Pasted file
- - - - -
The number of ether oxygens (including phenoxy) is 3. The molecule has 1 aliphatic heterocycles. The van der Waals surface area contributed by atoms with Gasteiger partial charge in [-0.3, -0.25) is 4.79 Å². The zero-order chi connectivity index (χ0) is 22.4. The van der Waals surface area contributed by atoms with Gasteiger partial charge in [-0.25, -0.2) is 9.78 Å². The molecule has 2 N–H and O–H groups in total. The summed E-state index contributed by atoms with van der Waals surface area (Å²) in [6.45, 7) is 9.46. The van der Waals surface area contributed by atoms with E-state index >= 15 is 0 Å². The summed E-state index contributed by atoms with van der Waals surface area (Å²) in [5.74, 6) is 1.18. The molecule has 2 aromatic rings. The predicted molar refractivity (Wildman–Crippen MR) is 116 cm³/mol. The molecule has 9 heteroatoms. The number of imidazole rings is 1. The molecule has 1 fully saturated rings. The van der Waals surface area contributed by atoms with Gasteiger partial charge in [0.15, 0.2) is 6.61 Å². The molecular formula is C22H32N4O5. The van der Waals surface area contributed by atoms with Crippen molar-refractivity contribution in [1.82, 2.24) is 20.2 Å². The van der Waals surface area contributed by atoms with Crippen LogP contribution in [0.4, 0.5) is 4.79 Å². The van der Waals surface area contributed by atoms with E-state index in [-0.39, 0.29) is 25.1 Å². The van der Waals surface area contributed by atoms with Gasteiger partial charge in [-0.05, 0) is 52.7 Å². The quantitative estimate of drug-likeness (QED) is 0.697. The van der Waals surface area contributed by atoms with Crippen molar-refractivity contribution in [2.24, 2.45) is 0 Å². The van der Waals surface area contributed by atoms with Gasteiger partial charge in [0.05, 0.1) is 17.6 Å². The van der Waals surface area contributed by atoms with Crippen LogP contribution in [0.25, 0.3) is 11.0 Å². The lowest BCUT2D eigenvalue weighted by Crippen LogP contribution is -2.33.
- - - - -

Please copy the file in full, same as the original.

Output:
The number of ether oxygens (including phenoxy) is 3. The molecule has 1 aliphatic heterocycles. The van der Waals surface area contributed by atoms with Gasteiger partial charge in [-0.3, -0.25) is 4.79 Å². The zero-order chi connectivity index (χ0) is 22.4. The van der Waals surface area contributed by atoms with Gasteiger partial charge in [-0.25, -0.2) is 9.78 Å². The molecule has 2 N–H and O–H groups in total. The summed E-state index contributed by atoms with van der Waals surface area (Å²) in [6.45, 7) is 9.46. The van der Waals surface area contributed by atoms with E-state index >= 15 is 0 Å². The summed E-state index contributed by atoms with van der Waals surface area (Å²) in [5.74, 6) is 1.18. The molecule has 2 aromatic rings. The predicted molar refractivity (Wildman–Crippen MR) is 116 cm³/mol. The molecule has 9 heteroatoms. The number of imidazole rings is 1. The molecule has 1 fully saturated rings. The van der Waals surface area contributed by atoms with Gasteiger partial charge in [0.15, 0.2) is 6.61 Å². The molecular formula is C22H32N4O5. The van der Waals surface area contributed by atoms with Crippen molar-refractivity contribution in [1.82, 2.24) is 20.2 Å². The van der Waals surface area contributed by atoms with Crippen LogP contribution in [0.4, 0.5) is 4.79 Å². The van der Waals surface area contributed by atoms with E-state index in [-0.39, 0.29) is 25.1 Å². The van der Waals surface area contributed by atoms with Gasteiger partial charge in [-0.05, 0) is 52.7 Å². The quantitative estimate of drug-likeness (QED) is 0.697. The van der Waals surface area contributed by atoms with Crippen molar-refractivity contribution in [2.24, 2.45) is 0 Å². The van der Waals surface area contributed by atoms with Gasteiger partial charge in [0.05, 0.1) is 17.6 Å². The van der Waals surface area contributed by atoms with Crippen LogP contribution in [0.25, 0.3) is 11.0 Å². The lowest BCUT2D eigenvalue weighted by Crippen LogP contribution is -2.33.